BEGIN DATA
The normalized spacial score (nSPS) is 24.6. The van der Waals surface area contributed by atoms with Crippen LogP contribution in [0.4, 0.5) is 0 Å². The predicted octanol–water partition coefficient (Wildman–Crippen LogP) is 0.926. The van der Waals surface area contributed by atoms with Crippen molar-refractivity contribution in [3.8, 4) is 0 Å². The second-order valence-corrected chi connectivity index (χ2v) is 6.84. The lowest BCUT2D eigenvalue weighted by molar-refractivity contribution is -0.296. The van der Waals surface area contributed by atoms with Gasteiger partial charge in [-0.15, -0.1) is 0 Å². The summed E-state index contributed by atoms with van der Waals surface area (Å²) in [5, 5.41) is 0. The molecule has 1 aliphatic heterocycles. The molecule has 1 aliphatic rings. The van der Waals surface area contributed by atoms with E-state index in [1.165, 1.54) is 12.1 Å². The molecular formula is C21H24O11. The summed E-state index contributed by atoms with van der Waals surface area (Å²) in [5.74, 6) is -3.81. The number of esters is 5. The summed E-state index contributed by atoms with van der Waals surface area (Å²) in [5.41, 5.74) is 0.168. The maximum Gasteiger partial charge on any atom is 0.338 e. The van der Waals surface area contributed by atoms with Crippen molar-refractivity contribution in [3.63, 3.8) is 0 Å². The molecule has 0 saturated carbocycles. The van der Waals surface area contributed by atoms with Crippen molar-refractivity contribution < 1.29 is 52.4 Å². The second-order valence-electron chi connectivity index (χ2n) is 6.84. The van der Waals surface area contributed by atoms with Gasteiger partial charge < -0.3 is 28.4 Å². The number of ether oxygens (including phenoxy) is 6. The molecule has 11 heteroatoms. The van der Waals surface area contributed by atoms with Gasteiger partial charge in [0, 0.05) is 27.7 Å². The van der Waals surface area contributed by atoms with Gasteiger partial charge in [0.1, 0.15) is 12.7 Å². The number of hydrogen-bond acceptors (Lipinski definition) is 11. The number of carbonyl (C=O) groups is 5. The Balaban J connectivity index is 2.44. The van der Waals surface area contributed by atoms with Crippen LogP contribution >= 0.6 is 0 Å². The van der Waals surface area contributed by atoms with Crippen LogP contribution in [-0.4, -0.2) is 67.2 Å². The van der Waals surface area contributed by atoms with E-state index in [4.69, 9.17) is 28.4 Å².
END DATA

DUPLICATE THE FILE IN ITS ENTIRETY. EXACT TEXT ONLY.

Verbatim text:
The normalized spacial score (nSPS) is 24.6. The van der Waals surface area contributed by atoms with Crippen LogP contribution in [0.4, 0.5) is 0 Å². The predicted octanol–water partition coefficient (Wildman–Crippen LogP) is 0.926. The van der Waals surface area contributed by atoms with Crippen molar-refractivity contribution in [3.8, 4) is 0 Å². The second-order valence-corrected chi connectivity index (χ2v) is 6.84. The lowest BCUT2D eigenvalue weighted by molar-refractivity contribution is -0.296. The van der Waals surface area contributed by atoms with Gasteiger partial charge in [-0.15, -0.1) is 0 Å². The summed E-state index contributed by atoms with van der Waals surface area (Å²) in [5, 5.41) is 0. The molecule has 1 aliphatic heterocycles. The molecule has 1 aliphatic rings. The van der Waals surface area contributed by atoms with E-state index in [1.165, 1.54) is 12.1 Å². The molecular formula is C21H24O11. The summed E-state index contributed by atoms with van der Waals surface area (Å²) in [5.74, 6) is -3.81. The number of esters is 5. The summed E-state index contributed by atoms with van der Waals surface area (Å²) in [5.41, 5.74) is 0.168. The maximum Gasteiger partial charge on any atom is 0.338 e. The van der Waals surface area contributed by atoms with Crippen molar-refractivity contribution in [3.63, 3.8) is 0 Å². The molecule has 0 saturated carbocycles. The van der Waals surface area contributed by atoms with Crippen molar-refractivity contribution < 1.29 is 52.4 Å². The second-order valence-electron chi connectivity index (χ2n) is 6.84. The van der Waals surface area contributed by atoms with Gasteiger partial charge < -0.3 is 28.4 Å². The number of ether oxygens (including phenoxy) is 6. The molecule has 11 heteroatoms. The van der Waals surface area contributed by atoms with Gasteiger partial charge in [0, 0.05) is 27.7 Å². The van der Waals surface area contributed by atoms with Gasteiger partial charge in [0.1, 0.15) is 12.7 Å². The number of hydrogen-bond acceptors (Lipinski definition) is 11. The number of carbonyl (C=O) groups is 5. The Balaban J connectivity index is 2.44. The van der Waals surface area contributed by atoms with Crippen LogP contribution >= 0.6 is 0 Å². The van der Waals surface area contributed by atoms with Crippen LogP contribution in [-0.4, -0.2) is 67.2 Å². The van der Waals surface area contributed by atoms with E-state index in [4.69, 9.17) is 28.4 Å².